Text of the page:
Question: Do you enjoy making difficult games?
Krueger: That’s a good question. How much time do we have? But yeah, I think having–for us it’s never about just making games difficult for the sake of being difficult. It’s about how we can create the most rewarding experience. I think it’s very difficult to have that sense of triumph, that sense of elation, if you’re not pushed to the verge of frustration at times. Having that adversity, that friction with the game, it makes the success feel all the more rewarding when you do achieve that.
With Returnal we felt that with the randomized content, the roguelike elements, the procedurally-generated elements of the game, that acts as a pressure valve in a way. Luck is an element too. Sometimes you get a good run where things align and you get these great results, and other times you might get a bit unlucky and it feels like the game’s working against you. But that’s maybe the beauty of the game, that it creates these memorable player stories.
Question: What’s your opinion on studios unionizing across the industry?
Kuittinen: Well, we’re in Finland, of course, and that’s maybe a different scenario. A relatively high percentage of the Finnish workforce is unionized. It’s a common theme in Finland. When it comes to game development, there’s some going on, and I think that’s a good thing for any industry if they collaborate well with their companies.
Question: Right now we’re seeing something of a sea change in video games and how they’re made. Sony recently bought Bungie. You’re obviously under the Sony umbrella. Earlier you talked about maintaining your identity and who you are as a studio. In a time where Sony especially seems to want more live service games, more things like this, how do you react to that? Are you interested in making live service games? And in a time where games are changing, the people playing them are changing, how do you hold on to that identity?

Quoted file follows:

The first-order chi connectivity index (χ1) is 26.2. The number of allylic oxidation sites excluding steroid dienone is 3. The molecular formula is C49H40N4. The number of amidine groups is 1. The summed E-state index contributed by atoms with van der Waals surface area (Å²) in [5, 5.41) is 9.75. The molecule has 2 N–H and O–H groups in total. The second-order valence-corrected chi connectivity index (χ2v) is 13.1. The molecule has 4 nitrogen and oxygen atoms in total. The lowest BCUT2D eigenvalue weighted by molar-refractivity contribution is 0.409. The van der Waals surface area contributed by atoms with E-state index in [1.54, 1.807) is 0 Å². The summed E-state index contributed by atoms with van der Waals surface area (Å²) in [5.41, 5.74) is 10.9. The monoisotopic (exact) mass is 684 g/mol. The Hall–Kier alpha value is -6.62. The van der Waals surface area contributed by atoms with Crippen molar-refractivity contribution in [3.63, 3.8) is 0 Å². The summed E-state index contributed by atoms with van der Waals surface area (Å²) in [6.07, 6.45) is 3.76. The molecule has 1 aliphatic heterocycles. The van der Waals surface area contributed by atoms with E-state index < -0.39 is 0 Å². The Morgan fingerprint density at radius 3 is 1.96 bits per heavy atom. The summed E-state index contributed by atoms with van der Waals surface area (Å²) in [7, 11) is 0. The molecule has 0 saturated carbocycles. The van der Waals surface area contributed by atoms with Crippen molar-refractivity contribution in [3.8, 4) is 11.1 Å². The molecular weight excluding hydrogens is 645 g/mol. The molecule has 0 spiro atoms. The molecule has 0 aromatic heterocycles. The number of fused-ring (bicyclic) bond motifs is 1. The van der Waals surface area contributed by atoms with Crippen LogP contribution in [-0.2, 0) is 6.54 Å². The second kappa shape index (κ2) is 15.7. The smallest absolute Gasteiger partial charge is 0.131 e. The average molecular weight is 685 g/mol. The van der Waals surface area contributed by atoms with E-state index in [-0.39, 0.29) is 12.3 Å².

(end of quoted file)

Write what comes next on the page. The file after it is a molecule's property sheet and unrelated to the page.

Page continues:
Kuittinen: Well, the jury is still out there. We’re one of the very last dinosaurs making arcade games. Nex Machina, a few years ago, was very much a shoot-’em-up game in the style of the coin-ops from the ‘80s. That’s sort of a clue. But it’s interesting. We’ve been thinking about that. We had our stint working on multiplayer games, because a few years back it seemed like you needed to have some kind of multiplayer experience. We tried that, and we really didn’t do it as well. But it’s early days with us starting a new game, a new IP, concepting it out. We’ll see what comes with that.
Krueger: We’re really trying to hold on to that identity, as you mentioned. It’s wonderful right now that gaming has grown and evolved so much that there’s so much variety and diversity of game experiences. They can all peacefully coexist. There can be live service games, multiplayer games, games with many different sensibilities. Returnal is just another voice. At this stage we’re quite proud of what we accomplished with Returnal, and we’re quite excited to pursue that same trajectory as a company.